I handed Ollie his drink and cigar, retrieving one of each for myself, and joined the older man on the sofa. Weston leaned back, exhaling a long plume of bluish smoke which seemed to disappear into the ceiling. I looked around the room again. I could detect no source of light. There were no lamps, no evidence of translucent panels from behind which bulbs might glow, and yet the room seemed suffused in a light whiter than sunshine and cleaner and purer than normal artificial light. There were no windows. And I sensed air in motion, although the room appeared to be airtight.
I glanced at Ollie, who was watching me with a faint smile curling on his thin, bloodless lips.
"What do you think, Counselor?"
"You called it a vault."
"And so it is. A giant safe. Fireproof, independent energy source, computerized humidity and temperature control, sterilized air. The entire house could be burning to the ground around us right this minute and we'd never know it. Nor should we care. We'd be perfectly safe. It's totally impenetrable."
I nodded. "It figures."
Ollie laughed, the short chuckle from deep in the throat of a man who expects to surprise people. "It does figure, doesn't it? A man must have a place for his treasures, after all. One certainly can't trust the banks."
I smiled at his joke. Ollie Weston was trustee for Boston's oldest and largest banking house.
He waved his hand around the room. "And these are all treasures, Brady. The books. First editions, many of them several hundred years old. Priceless. I carry not a penny of insurance on them. And the guns. They are irreplaceable. And safer here than in Fort Knox."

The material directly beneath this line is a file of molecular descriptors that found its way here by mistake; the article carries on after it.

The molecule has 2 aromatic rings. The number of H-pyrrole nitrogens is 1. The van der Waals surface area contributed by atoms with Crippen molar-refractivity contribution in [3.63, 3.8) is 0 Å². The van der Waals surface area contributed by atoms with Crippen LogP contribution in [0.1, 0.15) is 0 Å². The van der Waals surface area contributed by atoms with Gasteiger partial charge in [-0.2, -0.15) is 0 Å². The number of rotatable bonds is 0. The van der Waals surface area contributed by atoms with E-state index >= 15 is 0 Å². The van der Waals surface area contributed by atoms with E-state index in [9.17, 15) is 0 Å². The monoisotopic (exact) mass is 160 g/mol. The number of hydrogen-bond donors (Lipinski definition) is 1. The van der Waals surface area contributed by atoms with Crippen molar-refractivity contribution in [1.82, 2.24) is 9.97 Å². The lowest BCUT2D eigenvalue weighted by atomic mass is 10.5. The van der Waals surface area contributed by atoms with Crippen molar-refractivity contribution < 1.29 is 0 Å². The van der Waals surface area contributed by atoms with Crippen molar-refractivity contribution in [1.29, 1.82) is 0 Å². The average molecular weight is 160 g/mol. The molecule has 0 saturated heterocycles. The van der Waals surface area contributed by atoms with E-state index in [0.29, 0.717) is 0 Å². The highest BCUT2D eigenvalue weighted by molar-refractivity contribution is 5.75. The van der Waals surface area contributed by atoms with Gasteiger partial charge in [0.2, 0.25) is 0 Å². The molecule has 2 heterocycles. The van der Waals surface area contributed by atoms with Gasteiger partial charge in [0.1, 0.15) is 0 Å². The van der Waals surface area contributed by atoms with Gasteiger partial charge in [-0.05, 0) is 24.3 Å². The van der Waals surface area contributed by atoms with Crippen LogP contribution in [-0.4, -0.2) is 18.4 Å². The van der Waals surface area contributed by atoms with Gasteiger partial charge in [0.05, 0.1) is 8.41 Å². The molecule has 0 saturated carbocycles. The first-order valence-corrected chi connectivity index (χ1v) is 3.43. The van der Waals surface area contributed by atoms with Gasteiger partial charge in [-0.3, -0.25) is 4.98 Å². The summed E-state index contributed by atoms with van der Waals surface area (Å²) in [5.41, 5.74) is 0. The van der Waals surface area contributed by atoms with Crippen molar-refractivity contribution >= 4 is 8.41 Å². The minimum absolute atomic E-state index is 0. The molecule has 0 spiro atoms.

He picked up a small metal box from the coffee table in front of him and punched a button. Instantly the wood panels of the blank wall facing the sofa slid back to reveal a giant television screen. Ollie tapped the button again, and the screen began to glow. His eyes glittered.
"In the old days I hunted," he said. "I've killed the biggest game on six continents. I shot German bombers out of the sky over Spain in. 1936, when I was a lad of twenty. No quarry was too dangerous, too challenging." He lifted his eyebrows. "And now look at me. Reduced to this." He dropped his hands onto his wasted, motionless legs. "Ironic, eh? I've stood up to the charge of a wounded Cape buffalo, held my ground at the fifty-millimeter cannon when the Stukas came strafing—and what gets me? Some goddam virus you need a microscope to see, gnawing away at my spine."
I sipped my brandy and said nothing. After a moment Ollie smiled and said, "So. Let's play."
He again touched the metal box in his hand. Instantly the giant television screen came to life and a beeping wock-a wock-a kind of music filtered through the room. A grid appeared, and I recognized the grinning yellow head of Pac-Man and the multicolored ghosts flitting around.
"Aw, come on, Ollie," I protested.
"You never play Pac-Man?"
"Why, sure but "
"So let's play," ordered Oliver Hazard Perry Weston.
Ollie Weston played the video game the way he did everything else: with absolute concentration and total dedication to victory. He hunched forward in the sofa, his long fingers moving swiftly, commanding the little yellow apparition on the screen through the mazes, eating dots, chasing and destroying the little ghosts. The numbers mounted, bells rang, the wock-a wock-a music became frenetic. Weston's jaws bulged, and his eyes narrowed with effort. From his throat rose grunts of exertion, growls of disgust, sighs of triumph. When he finally sat back, perspiration beaded his forehead. I noticed that his fingers trembled.
"Beat that," he commanded.
With a shrug I took the metal box into my hand. I tried. I was no match for the old man, as I'm sure he expected. "You win," I said, when my Pac-Man was destroyed for the last time.
We both sat back into the leathery folds of the sofa for a moment, relit the cigars clenched between our teeth. Without sitting up, Ollie said, "I said I had something to show you."
"So you did."